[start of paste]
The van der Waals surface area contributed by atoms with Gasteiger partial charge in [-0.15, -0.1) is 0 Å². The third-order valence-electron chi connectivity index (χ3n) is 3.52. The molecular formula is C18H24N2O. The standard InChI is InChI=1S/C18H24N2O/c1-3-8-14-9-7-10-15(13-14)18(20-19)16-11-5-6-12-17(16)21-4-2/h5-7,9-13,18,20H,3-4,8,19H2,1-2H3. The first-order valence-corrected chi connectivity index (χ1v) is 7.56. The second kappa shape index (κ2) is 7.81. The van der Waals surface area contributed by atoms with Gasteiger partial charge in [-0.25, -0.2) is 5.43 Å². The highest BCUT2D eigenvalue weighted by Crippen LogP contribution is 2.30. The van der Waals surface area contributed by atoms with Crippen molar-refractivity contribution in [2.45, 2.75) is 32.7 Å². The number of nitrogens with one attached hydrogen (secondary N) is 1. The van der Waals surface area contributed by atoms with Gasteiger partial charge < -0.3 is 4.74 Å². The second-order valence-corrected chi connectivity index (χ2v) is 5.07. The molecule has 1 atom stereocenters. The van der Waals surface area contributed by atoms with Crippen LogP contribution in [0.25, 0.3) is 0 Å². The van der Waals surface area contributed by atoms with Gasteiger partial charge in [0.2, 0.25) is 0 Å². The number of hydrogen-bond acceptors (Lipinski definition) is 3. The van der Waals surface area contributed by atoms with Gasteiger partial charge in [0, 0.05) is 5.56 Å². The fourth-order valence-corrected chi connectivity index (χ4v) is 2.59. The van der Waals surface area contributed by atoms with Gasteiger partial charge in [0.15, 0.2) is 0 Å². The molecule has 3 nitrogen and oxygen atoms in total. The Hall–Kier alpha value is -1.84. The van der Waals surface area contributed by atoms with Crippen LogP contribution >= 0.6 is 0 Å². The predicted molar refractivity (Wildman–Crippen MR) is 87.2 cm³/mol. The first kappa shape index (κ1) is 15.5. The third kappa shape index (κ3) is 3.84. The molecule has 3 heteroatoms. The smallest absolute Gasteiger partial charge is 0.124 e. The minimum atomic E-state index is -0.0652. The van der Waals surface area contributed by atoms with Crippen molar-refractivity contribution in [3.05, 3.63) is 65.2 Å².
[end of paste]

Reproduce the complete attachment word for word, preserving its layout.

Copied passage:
The van der Waals surface area contributed by atoms with Gasteiger partial charge in [-0.15, -0.1) is 0 Å². The third-order valence-electron chi connectivity index (χ3n) is 3.52. The molecular formula is C18H24N2O. The standard InChI is InChI=1S/C18H24N2O/c1-3-8-14-9-7-10-15(13-14)18(20-19)16-11-5-6-12-17(16)21-4-2/h5-7,9-13,18,20H,3-4,8,19H2,1-2H3. The first-order valence-corrected chi connectivity index (χ1v) is 7.56. The second kappa shape index (κ2) is 7.81. The van der Waals surface area contributed by atoms with Gasteiger partial charge in [-0.25, -0.2) is 5.43 Å². The highest BCUT2D eigenvalue weighted by Crippen LogP contribution is 2.30. The van der Waals surface area contributed by atoms with Crippen molar-refractivity contribution in [2.45, 2.75) is 32.7 Å². The number of nitrogens with one attached hydrogen (secondary N) is 1. The van der Waals surface area contributed by atoms with Gasteiger partial charge < -0.3 is 4.74 Å². The second-order valence-corrected chi connectivity index (χ2v) is 5.07. The molecule has 1 atom stereocenters. The van der Waals surface area contributed by atoms with Crippen LogP contribution in [0.25, 0.3) is 0 Å². The van der Waals surface area contributed by atoms with Gasteiger partial charge in [0.2, 0.25) is 0 Å². The number of hydrogen-bond acceptors (Lipinski definition) is 3. The van der Waals surface area contributed by atoms with Gasteiger partial charge in [0, 0.05) is 5.56 Å². The fourth-order valence-corrected chi connectivity index (χ4v) is 2.59. The van der Waals surface area contributed by atoms with Gasteiger partial charge in [0.15, 0.2) is 0 Å². The molecule has 3 nitrogen and oxygen atoms in total. The Hall–Kier alpha value is -1.84. The van der Waals surface area contributed by atoms with Crippen LogP contribution >= 0.6 is 0 Å². The predicted molar refractivity (Wildman–Crippen MR) is 87.2 cm³/mol. The first kappa shape index (κ1) is 15.5. The third kappa shape index (κ3) is 3.84. The molecule has 3 heteroatoms. The smallest absolute Gasteiger partial charge is 0.124 e. The minimum atomic E-state index is -0.0652. The van der Waals surface area contributed by atoms with Crippen molar-refractivity contribution in [3.05, 3.63) is 65.2 Å².